Will Smith Personally Paid Extras That Were Playing Dead Bodies In Extreme Heat In New Film Emancipation

credit: UPI / Alamy
Will Smith has allegedly dipped into his own pocket during the filming of his new movie to pay extras who were playing dead bodies in extreme heat.

Smith, 54 - whose latest project Emancipation is based on a Black man who escapes slave traders in Baton Rouge, Louisiana - filmed the movie prior to him slapping Chris Rock across the face earlier this year.

That incident occurred after Rock, who was hosting the Oscars, made a joke about Smith's wife Jada Pinkett Smith's shaved head. Smith then yelled: "Keep my wife's name out ya f***ing mouth," before storming onto the stage and smacking Rock across the face.

In the wake of the altercation, Smith publicly apologized and is banned from the awards ceremony for 10 years. Though, his newest movie is still able to be nominated.
In the wake of Smith's Oscars fiasco he was banned from the awards ceremony for 10 years. Credit: Sipa USA / Alamy
Antoine Fuqua, the director of Emancipation, told Vanity Fair about Smith's kindness towards the movie's extras, saying: "He was kind to everyone on the set. Will would go around and hug and shake hands - we had 300-something extras and military. Marines [...] He's funny. He's fun. We had certain extras that were the dead bodies in the graves, and he would go give them money for laying there in that heat over 100 degrees."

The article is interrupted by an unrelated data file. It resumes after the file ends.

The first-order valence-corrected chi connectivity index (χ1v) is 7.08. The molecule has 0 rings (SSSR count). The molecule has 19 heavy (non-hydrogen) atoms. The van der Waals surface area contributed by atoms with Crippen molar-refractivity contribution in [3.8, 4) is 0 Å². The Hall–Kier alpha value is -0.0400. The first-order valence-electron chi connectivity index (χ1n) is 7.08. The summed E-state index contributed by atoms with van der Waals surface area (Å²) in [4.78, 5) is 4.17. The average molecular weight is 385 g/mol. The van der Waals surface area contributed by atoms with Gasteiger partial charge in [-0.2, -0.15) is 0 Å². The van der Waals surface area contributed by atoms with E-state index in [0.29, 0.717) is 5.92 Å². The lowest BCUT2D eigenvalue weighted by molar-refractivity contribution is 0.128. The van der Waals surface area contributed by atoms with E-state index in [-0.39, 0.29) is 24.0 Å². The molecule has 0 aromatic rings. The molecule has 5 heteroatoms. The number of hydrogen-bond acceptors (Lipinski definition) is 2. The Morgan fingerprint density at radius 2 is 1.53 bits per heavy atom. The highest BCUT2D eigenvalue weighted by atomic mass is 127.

The 56-year-old then commended Smith on his genuine warmth: "I have nothing but amazing things to say about Will Smith, really genuinely. You can ask anybody that worked on the movie, they'll tell you the same. Nicest person I've ever met in my life."

Fuqua told the outlet that he hoped the fallout from Smith's Oscars slap wouldn't affect the movie's reception in any way, adding: "Of course I wanted people to see the film. My conversation was always, 'Isn't 400 years of slavery, of brutality, more important than one bad moment?'"

He also mentioned that "really ugly things that have taken place" in Hollywood and that we have all seen "a lot of people get awards that have done some really nasty things."
Antoine Fuqua has called Smith the "nicest person I've ever met in my life." Credit: UPI / Alamy
Smith himself discussed the movie in the Vanity Fair piece, describing how he hoped audiences would view it. "This is a critical part of American history and I believe that acknowledging it and learning about it is central to the future betterment and elevation of our country, and even the world."

"At the end of the day, Emancipation is a beautiful piece of art that we hope will help bridge the gap between people. A story that will help all of us find and desire the greatest version of ourselves. This is a movie about freedom. It's about faith, endurance and love. A whole lot of things that the world needs more of right now," he added.

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